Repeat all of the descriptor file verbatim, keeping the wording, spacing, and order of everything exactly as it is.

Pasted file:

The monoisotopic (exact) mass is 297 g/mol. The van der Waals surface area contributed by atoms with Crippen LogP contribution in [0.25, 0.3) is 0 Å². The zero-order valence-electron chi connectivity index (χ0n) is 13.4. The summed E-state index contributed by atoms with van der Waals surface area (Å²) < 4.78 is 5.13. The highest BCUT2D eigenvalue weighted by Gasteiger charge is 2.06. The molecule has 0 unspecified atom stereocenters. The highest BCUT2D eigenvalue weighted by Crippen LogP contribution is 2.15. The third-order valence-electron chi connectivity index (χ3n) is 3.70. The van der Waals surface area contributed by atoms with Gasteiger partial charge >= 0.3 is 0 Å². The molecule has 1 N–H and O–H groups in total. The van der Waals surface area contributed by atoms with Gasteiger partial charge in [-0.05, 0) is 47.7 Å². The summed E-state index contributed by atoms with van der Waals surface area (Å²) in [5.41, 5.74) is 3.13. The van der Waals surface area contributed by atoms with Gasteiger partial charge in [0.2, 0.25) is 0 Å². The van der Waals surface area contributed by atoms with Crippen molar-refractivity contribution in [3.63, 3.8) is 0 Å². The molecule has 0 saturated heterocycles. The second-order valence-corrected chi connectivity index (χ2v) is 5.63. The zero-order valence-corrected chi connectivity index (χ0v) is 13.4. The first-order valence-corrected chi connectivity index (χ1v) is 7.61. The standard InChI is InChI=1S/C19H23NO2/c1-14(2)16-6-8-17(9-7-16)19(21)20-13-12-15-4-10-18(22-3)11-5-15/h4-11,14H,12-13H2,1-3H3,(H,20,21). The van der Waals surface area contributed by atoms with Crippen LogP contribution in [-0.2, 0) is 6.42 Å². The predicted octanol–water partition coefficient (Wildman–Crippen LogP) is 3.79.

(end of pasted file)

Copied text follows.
The monoisotopic (exact) mass is 297 g/mol. The van der Waals surface area contributed by atoms with Crippen LogP contribution in [0.25, 0.3) is 0 Å². The zero-order valence-electron chi connectivity index (χ0n) is 13.4. The summed E-state index contributed by atoms with van der Waals surface area (Å²) < 4.78 is 5.13. The highest BCUT2D eigenvalue weighted by Gasteiger charge is 2.06. The molecule has 0 unspecified atom stereocenters. The highest BCUT2D eigenvalue weighted by Crippen LogP contribution is 2.15. The third-order valence-electron chi connectivity index (χ3n) is 3.70. The van der Waals surface area contributed by atoms with Gasteiger partial charge >= 0.3 is 0 Å². The molecule has 1 N–H and O–H groups in total. The van der Waals surface area contributed by atoms with Gasteiger partial charge in [-0.05, 0) is 47.7 Å². The summed E-state index contributed by atoms with van der Waals surface area (Å²) in [5.41, 5.74) is 3.13. The van der Waals surface area contributed by atoms with Gasteiger partial charge in [0.2, 0.25) is 0 Å². The van der Waals surface area contributed by atoms with Crippen molar-refractivity contribution in [3.63, 3.8) is 0 Å². The molecule has 0 saturated heterocycles. The second-order valence-corrected chi connectivity index (χ2v) is 5.63. The zero-order valence-corrected chi connectivity index (χ0v) is 13.4. The first-order valence-corrected chi connectivity index (χ1v) is 7.61. The standard InChI is InChI=1S/C19H23NO2/c1-14(2)16-6-8-17(9-7-16)19(21)20-13-12-15-4-10-18(22-3)11-5-15/h4-11,14H,12-13H2,1-3H3,(H,20,21). The van der Waals surface area contributed by atoms with Crippen LogP contribution in [-0.2, 0) is 6.42 Å². The predicted octanol–water partition coefficient (Wildman–Crippen LogP) is 3.79.